p300 in cardiac development and accelerated cardiac aging

Asish K. Ghosh*

*Corresponding author for this work

Research output: Contribution to journalReview articlepeer-review

17 Scopus citations


The heart is the first functional organ that develops during embryonic development. While a heartbeat indicates life, cessation of a heartbeat signals the end of life. Heart disease, due either to congenital defects or to acquired dysfunctions in adulthood, remains the leading cause of death worldwide. Epigenetics plays a key role in both embryonic heart development and heart disease in adults. Stress-induced vascular injury activates pathways involved in pathogenesis of accelerated cardiac aging that includes cellular dysfunction, pathological cardiac hypertrophy, diabetic cardiomyopathy, cardiac matrix remodeling, cardiac dysfunction and heart failure. Acetyltransferase p300 (p300), a major epigenetic regulator, plays a pivotal role in heart development during embryogenesis, as deficiency or abnormal expression of p300 leads to embryonic death at early gestation periods due to deformation of the heart and neural tube. Acetyltransferase p300 controls heart development through histone acetylation-mediated chromatin remodeling and transcriptional regulation of genes required for cardiac development. In adult hearts, p300 is differentially expressed in different chambers and epigenetically controls cardiac gene expression. Deregulation of p300, in response to prohypertrophic and profibrogenic stress signals, is associated with increased recruitment of p300 to several genes including transcription factors, increased acetylation of specific lysines in histones and transcription factors, altered chromatin organization, and increased hypertrophic and fibrogenic gene expression. Cardiac hypertrophy and myocardial fibrogenesis are common pathological manifestations of several stress-induced accelerated cardiac aging-related pathologies, including high blood pressure-induced or environmentally induced cardiac hypertrophy, myocardial infarction, diabetes-induced cardiomyopathy, and heart failure. Numerous studies using cellular and animal models clearly indicate that pharmacologic or genetic normalization of p300 activity has the potential to prevent or halt the progression of cardiac aging pathologies. Based on these preclinical studies, development of safe, non-toxic, small molecule inhibitors/epidrugs targeting p300 is an ideal approach to control accelerated cardiac aging-related deaths worldwide.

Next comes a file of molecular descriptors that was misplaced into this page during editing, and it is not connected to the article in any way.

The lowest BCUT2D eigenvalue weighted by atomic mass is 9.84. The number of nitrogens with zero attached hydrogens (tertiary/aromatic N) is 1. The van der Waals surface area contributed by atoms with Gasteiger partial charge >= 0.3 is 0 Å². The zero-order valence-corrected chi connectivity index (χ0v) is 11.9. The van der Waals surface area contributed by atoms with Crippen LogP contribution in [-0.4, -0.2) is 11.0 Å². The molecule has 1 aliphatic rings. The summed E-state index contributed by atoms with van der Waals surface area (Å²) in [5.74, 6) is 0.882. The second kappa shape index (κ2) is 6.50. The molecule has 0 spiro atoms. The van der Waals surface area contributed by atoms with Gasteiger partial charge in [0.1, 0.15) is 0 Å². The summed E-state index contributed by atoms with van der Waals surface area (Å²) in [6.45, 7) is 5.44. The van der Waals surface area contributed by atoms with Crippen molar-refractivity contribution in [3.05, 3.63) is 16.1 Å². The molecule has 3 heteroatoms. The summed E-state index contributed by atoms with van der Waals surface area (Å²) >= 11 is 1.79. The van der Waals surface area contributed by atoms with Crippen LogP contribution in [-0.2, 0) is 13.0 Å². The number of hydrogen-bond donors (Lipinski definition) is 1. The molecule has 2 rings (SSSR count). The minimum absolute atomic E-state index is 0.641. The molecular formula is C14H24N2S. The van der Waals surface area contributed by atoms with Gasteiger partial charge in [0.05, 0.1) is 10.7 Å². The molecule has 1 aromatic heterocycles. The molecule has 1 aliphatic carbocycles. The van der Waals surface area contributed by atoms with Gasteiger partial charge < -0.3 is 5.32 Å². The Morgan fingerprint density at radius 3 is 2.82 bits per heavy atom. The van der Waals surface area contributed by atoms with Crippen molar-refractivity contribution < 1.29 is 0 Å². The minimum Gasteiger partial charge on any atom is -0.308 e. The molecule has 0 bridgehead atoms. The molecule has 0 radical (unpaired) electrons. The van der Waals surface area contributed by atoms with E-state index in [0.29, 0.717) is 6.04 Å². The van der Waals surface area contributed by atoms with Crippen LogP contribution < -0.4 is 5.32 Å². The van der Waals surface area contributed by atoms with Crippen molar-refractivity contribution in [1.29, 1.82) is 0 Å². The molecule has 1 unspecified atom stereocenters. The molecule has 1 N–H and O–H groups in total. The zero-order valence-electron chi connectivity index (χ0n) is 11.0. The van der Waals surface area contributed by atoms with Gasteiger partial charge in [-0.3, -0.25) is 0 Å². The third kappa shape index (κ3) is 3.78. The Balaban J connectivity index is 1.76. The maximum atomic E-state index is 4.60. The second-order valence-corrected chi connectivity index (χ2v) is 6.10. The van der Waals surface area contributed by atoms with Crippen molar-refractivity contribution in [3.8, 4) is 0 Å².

Original languageEnglish (US)
Pages (from-to)916-926
Number of pages11
JournalAging and Disease
Issue number4
StatePublished - 2020


  • Acetyltransferase p300
  • Air-pollutant
  • Cardiac aging
  • Epidrugs
  • Epigenetics
  • Extracellular matrix
  • Fibrosis
  • Heart development
  • Heart failure
  • Hypertension
  • Hypertrophy

ASJC Scopus subject areas

  • Pathology and Forensic Medicine
  • Geriatrics and Gerontology
  • Clinical Neurology
  • Cell Biology


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